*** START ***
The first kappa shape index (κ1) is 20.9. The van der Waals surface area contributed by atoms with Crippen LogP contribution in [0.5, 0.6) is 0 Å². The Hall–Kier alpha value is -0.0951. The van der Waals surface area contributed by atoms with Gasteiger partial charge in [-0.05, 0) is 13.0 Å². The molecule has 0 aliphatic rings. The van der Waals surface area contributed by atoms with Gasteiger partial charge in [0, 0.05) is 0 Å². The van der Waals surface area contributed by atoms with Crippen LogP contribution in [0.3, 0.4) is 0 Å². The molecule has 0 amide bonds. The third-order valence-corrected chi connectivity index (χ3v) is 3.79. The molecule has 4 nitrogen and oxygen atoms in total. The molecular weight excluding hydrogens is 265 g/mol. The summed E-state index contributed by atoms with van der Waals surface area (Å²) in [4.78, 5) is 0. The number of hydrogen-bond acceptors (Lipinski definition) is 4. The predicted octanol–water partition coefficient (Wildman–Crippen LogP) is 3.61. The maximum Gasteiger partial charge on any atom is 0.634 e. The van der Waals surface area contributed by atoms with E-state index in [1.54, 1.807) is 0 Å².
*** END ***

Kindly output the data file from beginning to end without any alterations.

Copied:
The first kappa shape index (κ1) is 20.9. The van der Waals surface area contributed by atoms with Crippen LogP contribution in [0.5, 0.6) is 0 Å². The Hall–Kier alpha value is -0.0951. The van der Waals surface area contributed by atoms with Gasteiger partial charge in [-0.05, 0) is 13.0 Å². The molecule has 0 aliphatic rings. The van der Waals surface area contributed by atoms with Gasteiger partial charge in [0, 0.05) is 0 Å². The van der Waals surface area contributed by atoms with Crippen LogP contribution in [0.3, 0.4) is 0 Å². The molecule has 0 amide bonds. The third-order valence-corrected chi connectivity index (χ3v) is 3.79. The molecule has 4 nitrogen and oxygen atoms in total. The molecular weight excluding hydrogens is 265 g/mol. The summed E-state index contributed by atoms with van der Waals surface area (Å²) in [4.78, 5) is 0. The number of hydrogen-bond acceptors (Lipinski definition) is 4. The predicted octanol–water partition coefficient (Wildman–Crippen LogP) is 3.61. The maximum Gasteiger partial charge on any atom is 0.634 e. The van der Waals surface area contributed by atoms with E-state index in [1.54, 1.807) is 0 Å².